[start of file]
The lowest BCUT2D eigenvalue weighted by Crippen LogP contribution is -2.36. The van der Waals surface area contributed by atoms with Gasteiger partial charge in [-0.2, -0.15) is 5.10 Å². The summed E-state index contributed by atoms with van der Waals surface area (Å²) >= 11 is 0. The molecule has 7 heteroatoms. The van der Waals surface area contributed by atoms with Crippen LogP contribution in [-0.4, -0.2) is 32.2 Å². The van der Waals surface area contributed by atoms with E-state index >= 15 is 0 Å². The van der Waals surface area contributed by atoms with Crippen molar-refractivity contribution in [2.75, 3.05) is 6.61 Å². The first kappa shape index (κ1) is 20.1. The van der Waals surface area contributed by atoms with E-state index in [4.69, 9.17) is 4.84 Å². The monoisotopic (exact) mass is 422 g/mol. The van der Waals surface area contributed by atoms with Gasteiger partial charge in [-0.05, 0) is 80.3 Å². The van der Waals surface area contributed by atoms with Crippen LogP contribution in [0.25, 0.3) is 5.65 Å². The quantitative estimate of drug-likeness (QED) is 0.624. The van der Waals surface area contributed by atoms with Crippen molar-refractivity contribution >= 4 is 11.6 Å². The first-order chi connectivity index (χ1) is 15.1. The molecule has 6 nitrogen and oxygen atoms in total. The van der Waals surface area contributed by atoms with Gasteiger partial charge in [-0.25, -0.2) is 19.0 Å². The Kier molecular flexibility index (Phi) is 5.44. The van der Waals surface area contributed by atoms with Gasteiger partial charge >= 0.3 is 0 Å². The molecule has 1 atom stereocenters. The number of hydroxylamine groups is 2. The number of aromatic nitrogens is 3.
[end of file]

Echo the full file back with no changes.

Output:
The lowest BCUT2D eigenvalue weighted by Crippen LogP contribution is -2.36. The van der Waals surface area contributed by atoms with Gasteiger partial charge in [-0.2, -0.15) is 5.10 Å². The summed E-state index contributed by atoms with van der Waals surface area (Å²) >= 11 is 0. The molecule has 7 heteroatoms. The van der Waals surface area contributed by atoms with Crippen LogP contribution in [-0.4, -0.2) is 32.2 Å². The van der Waals surface area contributed by atoms with E-state index >= 15 is 0 Å². The van der Waals surface area contributed by atoms with Crippen molar-refractivity contribution in [2.75, 3.05) is 6.61 Å². The first kappa shape index (κ1) is 20.1. The van der Waals surface area contributed by atoms with E-state index in [4.69, 9.17) is 4.84 Å². The monoisotopic (exact) mass is 422 g/mol. The van der Waals surface area contributed by atoms with Gasteiger partial charge in [-0.05, 0) is 80.3 Å². The van der Waals surface area contributed by atoms with Crippen LogP contribution in [0.25, 0.3) is 5.65 Å². The quantitative estimate of drug-likeness (QED) is 0.624. The van der Waals surface area contributed by atoms with Crippen molar-refractivity contribution >= 4 is 11.6 Å². The first-order chi connectivity index (χ1) is 15.1. The molecule has 6 nitrogen and oxygen atoms in total. The van der Waals surface area contributed by atoms with Gasteiger partial charge in [-0.25, -0.2) is 19.0 Å². The Kier molecular flexibility index (Phi) is 5.44. The van der Waals surface area contributed by atoms with Gasteiger partial charge >= 0.3 is 0 Å². The molecule has 1 atom stereocenters. The number of hydroxylamine groups is 2. The number of aromatic nitrogens is 3.